The tiniest and oftentimes most politically naive tobacco companies have long relied on Big Tobacco to carry their, well, butts on Capitol Hill.
But not now.
The little guys, 325 strong, have banded together as Small Tobacco Manufacturers for Fairness. They are fighting a bill that would give the Food and Drug Administration authority over their products and could, they argue, severely limit their marketing practices — putting them at a distinct disadvantage against their big brothers, namely Altria, which supports the FDA bill. [IMGCAP(1)]
One lobbying firm, the Podesta Group, is getting a nicotine infusion as some of the coalition’s members light up with the Democratic-run shop. Those new clients include National Tobacco, IDC Of Kentucky, Dosal Tobacco Co., S&M Brands and Xcaliber International.
“If new legislation is enacted, then the small companies want to make sure they are able to compete,” said Podesta’s John Scofield.
Many of the smaller tobacco companies argue that Altria, the parent company of Philip Morris, supports the bill, in part, because it would limit the marketing of lesser-known cigarette brands and thus help them corner the market.
The little companies, Scofield said, “represent a lot of jobs. There’s a great economic impact for mainly small, rural areas.”
For one, S&M Brands, maker of Bailey’s, is the largest employer in a four-county area in Virginia, according to Scofield.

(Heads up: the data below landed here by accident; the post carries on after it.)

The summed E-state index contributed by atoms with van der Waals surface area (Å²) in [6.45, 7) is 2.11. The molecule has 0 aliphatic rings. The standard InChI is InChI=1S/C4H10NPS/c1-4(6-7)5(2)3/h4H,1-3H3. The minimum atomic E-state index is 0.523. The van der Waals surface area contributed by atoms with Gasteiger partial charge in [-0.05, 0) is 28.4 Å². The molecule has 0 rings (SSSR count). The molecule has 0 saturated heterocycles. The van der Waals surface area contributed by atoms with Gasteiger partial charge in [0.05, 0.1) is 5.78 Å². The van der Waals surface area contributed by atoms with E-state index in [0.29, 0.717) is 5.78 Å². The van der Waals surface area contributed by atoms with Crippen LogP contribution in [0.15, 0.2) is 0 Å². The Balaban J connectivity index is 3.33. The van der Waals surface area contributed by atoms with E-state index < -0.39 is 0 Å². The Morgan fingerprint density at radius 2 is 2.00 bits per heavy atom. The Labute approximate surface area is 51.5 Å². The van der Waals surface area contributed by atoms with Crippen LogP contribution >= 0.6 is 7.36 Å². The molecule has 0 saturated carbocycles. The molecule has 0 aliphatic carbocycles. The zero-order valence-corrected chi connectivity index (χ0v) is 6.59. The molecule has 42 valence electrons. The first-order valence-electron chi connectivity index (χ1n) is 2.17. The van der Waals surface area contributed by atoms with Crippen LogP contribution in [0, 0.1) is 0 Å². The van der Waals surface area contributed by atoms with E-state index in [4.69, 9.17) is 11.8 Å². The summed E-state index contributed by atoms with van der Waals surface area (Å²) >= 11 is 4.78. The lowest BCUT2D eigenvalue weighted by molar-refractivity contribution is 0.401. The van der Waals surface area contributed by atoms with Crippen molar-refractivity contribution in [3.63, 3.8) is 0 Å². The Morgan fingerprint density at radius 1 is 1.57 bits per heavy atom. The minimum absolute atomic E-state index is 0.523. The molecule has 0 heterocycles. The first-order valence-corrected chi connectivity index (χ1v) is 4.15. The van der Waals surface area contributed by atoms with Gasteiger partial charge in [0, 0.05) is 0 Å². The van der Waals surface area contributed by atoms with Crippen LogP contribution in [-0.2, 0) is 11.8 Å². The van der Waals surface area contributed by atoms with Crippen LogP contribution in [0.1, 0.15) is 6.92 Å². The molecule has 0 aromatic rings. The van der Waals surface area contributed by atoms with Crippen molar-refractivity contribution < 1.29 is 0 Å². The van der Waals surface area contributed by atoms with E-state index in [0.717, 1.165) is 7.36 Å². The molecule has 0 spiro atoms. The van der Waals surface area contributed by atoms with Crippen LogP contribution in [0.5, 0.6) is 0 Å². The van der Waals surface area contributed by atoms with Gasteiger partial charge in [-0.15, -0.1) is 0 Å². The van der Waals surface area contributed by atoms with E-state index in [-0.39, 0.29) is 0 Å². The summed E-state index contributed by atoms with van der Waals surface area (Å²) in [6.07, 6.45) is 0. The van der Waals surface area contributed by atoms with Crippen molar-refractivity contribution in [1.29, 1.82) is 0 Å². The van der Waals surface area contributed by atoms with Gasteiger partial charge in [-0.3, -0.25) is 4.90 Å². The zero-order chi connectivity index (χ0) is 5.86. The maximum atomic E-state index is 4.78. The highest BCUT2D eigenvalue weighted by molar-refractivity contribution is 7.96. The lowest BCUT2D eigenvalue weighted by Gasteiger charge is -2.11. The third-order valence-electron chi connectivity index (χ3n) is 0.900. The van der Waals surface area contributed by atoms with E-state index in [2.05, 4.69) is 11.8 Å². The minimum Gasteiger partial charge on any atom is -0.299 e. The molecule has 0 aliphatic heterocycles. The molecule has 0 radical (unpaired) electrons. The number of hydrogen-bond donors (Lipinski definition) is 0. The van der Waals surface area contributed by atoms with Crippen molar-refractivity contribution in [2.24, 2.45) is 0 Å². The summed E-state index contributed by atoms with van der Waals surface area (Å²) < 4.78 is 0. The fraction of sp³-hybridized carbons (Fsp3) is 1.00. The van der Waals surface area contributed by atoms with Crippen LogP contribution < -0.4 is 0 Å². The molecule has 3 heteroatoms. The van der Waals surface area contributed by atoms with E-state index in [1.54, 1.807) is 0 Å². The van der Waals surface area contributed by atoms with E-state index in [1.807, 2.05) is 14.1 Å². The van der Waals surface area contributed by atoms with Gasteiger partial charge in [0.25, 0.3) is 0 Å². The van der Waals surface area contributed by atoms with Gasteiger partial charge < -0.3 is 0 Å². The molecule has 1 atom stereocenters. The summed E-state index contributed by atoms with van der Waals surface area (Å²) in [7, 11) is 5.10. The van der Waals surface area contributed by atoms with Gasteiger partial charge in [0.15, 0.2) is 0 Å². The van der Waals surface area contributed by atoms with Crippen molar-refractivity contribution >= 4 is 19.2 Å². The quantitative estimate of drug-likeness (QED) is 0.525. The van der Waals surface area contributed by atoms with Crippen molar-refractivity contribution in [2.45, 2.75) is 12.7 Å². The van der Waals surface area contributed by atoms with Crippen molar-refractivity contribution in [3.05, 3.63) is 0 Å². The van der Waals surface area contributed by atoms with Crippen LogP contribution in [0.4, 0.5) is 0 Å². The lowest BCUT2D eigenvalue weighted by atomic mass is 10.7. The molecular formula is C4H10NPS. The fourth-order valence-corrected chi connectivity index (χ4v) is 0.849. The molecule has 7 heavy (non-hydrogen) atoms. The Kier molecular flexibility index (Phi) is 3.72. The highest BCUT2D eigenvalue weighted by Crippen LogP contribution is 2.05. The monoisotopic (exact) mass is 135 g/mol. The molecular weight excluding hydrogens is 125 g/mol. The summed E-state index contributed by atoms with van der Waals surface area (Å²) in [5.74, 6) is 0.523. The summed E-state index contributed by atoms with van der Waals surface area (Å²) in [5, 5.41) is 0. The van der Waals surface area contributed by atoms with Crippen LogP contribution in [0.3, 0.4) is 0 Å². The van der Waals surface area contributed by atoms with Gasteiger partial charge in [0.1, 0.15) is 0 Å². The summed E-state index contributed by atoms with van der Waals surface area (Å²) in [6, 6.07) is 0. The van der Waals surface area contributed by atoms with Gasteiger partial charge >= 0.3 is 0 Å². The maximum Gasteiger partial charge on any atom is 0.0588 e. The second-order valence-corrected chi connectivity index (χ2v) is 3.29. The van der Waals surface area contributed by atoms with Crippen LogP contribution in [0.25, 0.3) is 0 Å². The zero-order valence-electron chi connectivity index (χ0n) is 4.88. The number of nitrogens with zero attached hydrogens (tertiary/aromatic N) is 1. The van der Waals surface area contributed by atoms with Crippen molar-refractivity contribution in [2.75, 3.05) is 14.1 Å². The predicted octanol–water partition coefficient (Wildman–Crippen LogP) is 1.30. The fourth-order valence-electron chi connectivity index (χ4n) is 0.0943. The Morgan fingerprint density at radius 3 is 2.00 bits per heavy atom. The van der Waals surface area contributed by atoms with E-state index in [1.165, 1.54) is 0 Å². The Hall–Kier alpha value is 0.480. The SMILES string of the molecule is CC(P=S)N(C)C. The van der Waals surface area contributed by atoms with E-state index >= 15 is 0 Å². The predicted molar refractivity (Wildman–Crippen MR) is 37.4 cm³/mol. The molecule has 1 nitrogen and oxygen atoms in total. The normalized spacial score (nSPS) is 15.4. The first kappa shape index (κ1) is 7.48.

Crisis Averted? In the 48 hours last week after House Democrats unveiled their lobbying reform bill and before the House Judiciary Committee removed an expanded lobbying ban, headhunter Ivan Adler’s phone was ringing off the hook.
The callers? Would-be lobbyists, who are still burnishing their credentials as staffers on Capitol Hill. Those callers decided that if the ban, or cooling-off period, were to be extended from one year to two, they were going to get out while the gettin’s still good.
“People got real jittery about it,” said the McCormick Group’s Adler, who received five calls from Democratic and GOP staffers. “A two-year ban hits them harder in the pocketbook.”
That’s because firms and companies likely would find it difficult paying fresh-off-the-Hill lobbyists huge amounts if
those former aides have to sit on the sidelines for a full 24 months.
House Members scuttled the provisions after hearing from staffers and Members, whose own post-Congressional salaries no doubt factored into the mix.
Adler said a two-year ban “does limit the pool of applicants” who will take Hill jobs.
Kennedy Nephew on the Hill. Actor and author Christopher Kennedy Lawford had been clean and sober for about 15 years when he was diagnosed in 2001 with hepatitis C, which can lead to cirrhosis and liver cancer.
“I had no idea the behavior I had engaged in in my youth could potentially kill me 20 years later,” said Lawford, who believes he contracted the blood-borne disease through intravenous and inhalant drug use.
Lawford was lucky. His physician detected it in time, and after treatment he has been virus-free for more than five years, he said.
Now he’s determined that others also will get the information they need to guard against this “silent epidemic,” which often is symptomless, before it’s too late.
This Tuesday, Lawford, son of Rat Packer Peter Lawford and Patricia Kennedy Lawford and the nephew of former President John F. Kennedy, will address a breakfast for House staff in the Rayburn Building and a luncheon for Senate staff in the Russell Building on “The Hepatitis C Epidemic at a Critical Crossroads: Facts and Solutions.”